One or two small light industries appeared in the village during the 19th century, and there are references to a clockmaker, (fn. 96) a small brewery, (fn. 97) a straw-bonnet maker, (fn. 98) and a firm of colour manufacturers. (fn. 99) In the late 19th century a mineral-water company settled in the north of the parish (fn. 100) and was still there in 1959. During the first half of the 20th century new arrivals in the parish included two precast concrete firms, a printers' ink firm, a paint works, and three light engineering works. (fn. 101) The largest of these, Acrow Engineers, developed a site at Moorhall in 1941, and in 1959 employed 250 people, mainly resident in Harefield and Denham. (fn. 102) The Ministry of Supply opened the laboratories of the Aeronautical Inspection Directorate in 1940, and further buildings have since been erected around an older house. They employed predominantly local staff who numbered over 100 in 1959. (fn. 103) A case against further industrialization of the parish was made in 1944, (fn. 104) the recommendations in which have largely been followed, principally because of the absence of fast communications. In 1959 it was still predominantly an agricultural area.
Twice during the 19th century industry was blamed for spoiling the village. In 1816 the absence of a rural 'simplicity of manners' was blamed on the copper mills, (fn. 105) and the Baptist chapel was said to have been founded because of the 'dissolute habits' of the villagers on Sunday. (fn. 106) In the late 19th century the members of the chapel were described as being almost entirely working class, (fn. 107) and in 1894 there were bitter accusations in the parish council that the council blocked all the proposals of one councillor because he represented the working men. (fn. 108) Early trade unions do not, however, appear to have made much mark in the parish, although the National Union of Gas Workers and General Labourers held a meeting on the village green in 1889. (fn. 109) Bricklayers and carpenters were said to be able to earn up to £3 per week, (fn. 110) and a brick-setter averaged £2 per week throughout the year. (fn. 111)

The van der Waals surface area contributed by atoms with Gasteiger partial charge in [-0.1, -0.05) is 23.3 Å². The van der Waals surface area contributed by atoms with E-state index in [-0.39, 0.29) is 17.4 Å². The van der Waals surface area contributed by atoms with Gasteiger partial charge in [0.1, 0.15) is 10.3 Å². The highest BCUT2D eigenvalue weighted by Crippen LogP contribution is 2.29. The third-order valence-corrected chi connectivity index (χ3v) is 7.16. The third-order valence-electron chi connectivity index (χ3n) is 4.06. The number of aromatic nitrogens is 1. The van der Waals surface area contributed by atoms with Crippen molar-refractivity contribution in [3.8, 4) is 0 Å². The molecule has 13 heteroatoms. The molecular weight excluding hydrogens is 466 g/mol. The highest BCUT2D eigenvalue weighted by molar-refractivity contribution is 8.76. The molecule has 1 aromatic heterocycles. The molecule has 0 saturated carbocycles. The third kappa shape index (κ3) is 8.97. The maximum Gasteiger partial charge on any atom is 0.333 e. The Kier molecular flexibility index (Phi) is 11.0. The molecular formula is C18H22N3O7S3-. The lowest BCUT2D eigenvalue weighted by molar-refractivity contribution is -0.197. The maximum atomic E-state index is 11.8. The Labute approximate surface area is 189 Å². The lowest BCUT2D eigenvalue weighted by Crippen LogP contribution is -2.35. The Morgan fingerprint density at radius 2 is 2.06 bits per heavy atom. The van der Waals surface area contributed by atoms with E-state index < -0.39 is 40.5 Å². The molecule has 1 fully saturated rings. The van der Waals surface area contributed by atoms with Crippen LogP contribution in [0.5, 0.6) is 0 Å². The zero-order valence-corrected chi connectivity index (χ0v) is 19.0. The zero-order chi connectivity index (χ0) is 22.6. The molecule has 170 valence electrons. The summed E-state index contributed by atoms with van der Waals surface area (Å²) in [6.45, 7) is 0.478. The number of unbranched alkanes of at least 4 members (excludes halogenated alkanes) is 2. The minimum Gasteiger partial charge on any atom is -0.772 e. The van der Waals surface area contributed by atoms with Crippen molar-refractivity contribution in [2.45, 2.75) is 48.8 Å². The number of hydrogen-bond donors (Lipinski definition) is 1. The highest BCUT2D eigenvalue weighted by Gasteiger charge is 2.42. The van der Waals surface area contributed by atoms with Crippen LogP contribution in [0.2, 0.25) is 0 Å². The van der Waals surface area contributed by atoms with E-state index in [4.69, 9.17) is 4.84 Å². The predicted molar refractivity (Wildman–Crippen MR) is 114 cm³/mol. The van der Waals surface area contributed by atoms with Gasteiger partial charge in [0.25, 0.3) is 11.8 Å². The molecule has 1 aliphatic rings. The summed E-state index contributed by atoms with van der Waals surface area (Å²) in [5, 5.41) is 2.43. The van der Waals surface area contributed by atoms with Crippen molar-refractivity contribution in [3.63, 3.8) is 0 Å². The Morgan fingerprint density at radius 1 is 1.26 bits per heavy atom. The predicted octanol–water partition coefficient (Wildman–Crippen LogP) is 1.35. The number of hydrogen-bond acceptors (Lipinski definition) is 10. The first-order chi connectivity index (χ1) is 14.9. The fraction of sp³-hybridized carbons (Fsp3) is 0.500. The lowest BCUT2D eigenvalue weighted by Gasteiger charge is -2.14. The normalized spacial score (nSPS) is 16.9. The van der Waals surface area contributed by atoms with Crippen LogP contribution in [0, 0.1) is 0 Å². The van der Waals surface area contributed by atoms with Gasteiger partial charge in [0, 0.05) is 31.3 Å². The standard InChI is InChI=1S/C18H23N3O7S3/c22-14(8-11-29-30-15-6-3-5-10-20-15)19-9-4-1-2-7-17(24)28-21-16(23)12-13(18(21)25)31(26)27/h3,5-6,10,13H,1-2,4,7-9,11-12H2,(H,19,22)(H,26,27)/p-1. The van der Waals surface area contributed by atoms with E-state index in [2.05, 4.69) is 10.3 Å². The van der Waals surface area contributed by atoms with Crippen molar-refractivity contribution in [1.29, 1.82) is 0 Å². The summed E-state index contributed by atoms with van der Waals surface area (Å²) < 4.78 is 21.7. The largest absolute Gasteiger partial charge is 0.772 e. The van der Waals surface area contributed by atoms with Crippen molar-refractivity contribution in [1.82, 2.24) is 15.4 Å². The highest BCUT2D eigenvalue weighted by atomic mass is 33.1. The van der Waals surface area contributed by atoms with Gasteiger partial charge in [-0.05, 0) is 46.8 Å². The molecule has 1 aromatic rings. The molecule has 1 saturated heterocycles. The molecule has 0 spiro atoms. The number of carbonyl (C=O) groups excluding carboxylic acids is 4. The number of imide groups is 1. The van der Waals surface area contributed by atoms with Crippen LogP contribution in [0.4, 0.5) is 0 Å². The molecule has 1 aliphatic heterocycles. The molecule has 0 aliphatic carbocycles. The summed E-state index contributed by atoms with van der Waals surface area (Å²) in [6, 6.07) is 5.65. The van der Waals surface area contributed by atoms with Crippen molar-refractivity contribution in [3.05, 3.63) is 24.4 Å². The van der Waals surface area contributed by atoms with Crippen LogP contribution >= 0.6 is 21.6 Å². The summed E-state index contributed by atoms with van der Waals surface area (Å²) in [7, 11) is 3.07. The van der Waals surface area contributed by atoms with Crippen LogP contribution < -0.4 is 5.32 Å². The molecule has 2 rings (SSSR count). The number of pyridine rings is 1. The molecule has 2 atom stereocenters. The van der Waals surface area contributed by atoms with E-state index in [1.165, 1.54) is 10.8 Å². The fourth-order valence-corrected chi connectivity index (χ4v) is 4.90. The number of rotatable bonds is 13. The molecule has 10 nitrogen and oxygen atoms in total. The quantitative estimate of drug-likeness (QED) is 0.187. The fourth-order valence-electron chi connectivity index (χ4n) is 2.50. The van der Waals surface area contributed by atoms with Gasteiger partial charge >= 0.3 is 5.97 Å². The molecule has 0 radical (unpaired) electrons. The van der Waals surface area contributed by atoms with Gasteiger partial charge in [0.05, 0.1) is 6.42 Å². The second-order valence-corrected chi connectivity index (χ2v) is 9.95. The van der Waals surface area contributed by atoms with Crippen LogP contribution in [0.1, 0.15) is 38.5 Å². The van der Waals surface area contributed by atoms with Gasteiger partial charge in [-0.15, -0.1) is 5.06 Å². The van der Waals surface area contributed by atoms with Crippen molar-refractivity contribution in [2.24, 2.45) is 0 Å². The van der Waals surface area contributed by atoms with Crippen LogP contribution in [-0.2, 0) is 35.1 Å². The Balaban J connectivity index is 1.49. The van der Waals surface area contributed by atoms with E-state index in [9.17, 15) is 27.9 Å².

At the beginning of the 19th century there was a friendly society in the village with 71 members, and six children belonged to the 'schools of industry'. (fn. 112) In 1833 a benefit society was registered, meeting at the 'King's Arms'. (fn. 113) A coal club was in existence in 1866, (fn. 114) and a clothing club for the cottagers by 1872. (fn. 115) The memorial hall, erected in the late 1860's, in memory of Robert (d. 1866), son of Robert Barnes of Manchester, (fn. 116) was built as a workmen's hall and was to be administered on strict principles of temperance. (fn. 117) It comprised a reading-room and lecture hall, (fn. 118) but was little patronized, and after 1870 the building was used as an infant school. (fn. 119) In the 1930's it was used as a maternity and child welfare clinic by the county council and during the Second World War it was taken over for civil defence purposes. (fn. 120) The memorial hall was replaced as a men's club by the Breakspears Institute, presented by Alfred Henry Tarleton of Breakspears, which was opened in 1896. The building included a reading-room, library, and bathroom. Indoor games were also provided. (fn. 121) Tarleton came to the parish about the time when much of the Newdigate property was sold, (fn. 122) and he virtually occupied the position of squire, patronizing village activities like the working-men's club, and providing a site and entertainment for village festivities in the park at Breakspears. (fn. 123) He also provided a manual fire-engine manned by his estate workers for the village in 1896, (fn. 124) and replaced it by a steam-engine in 1898. (fn. 125) In the early 20th century a refreshment room appeared, (fn. 126) which remained at least until the Second World War. (fn. 127)
Some social amenities in the late 19th century were provided by the asbestos works, which supported a string band, (fn. 128) a brass band, (fn. 129) and a football club. (fn. 130) The works provided a self-service canteen where the wives and children of the employees could meet as a family for meals. Cooking facilities were also provided. (fn. 131) A horticultural society was founded in 1889, (fn. 132) and the Harefield Cricket Club elected its first officers early in 1892. (fn. 133) The Court of Foresters met in 1893, (fn. 134) and a choral society was active during the Second World War. (fn. 135) Only village shops served the parish in 1959, the nearest shopping centre being at Uxbridge.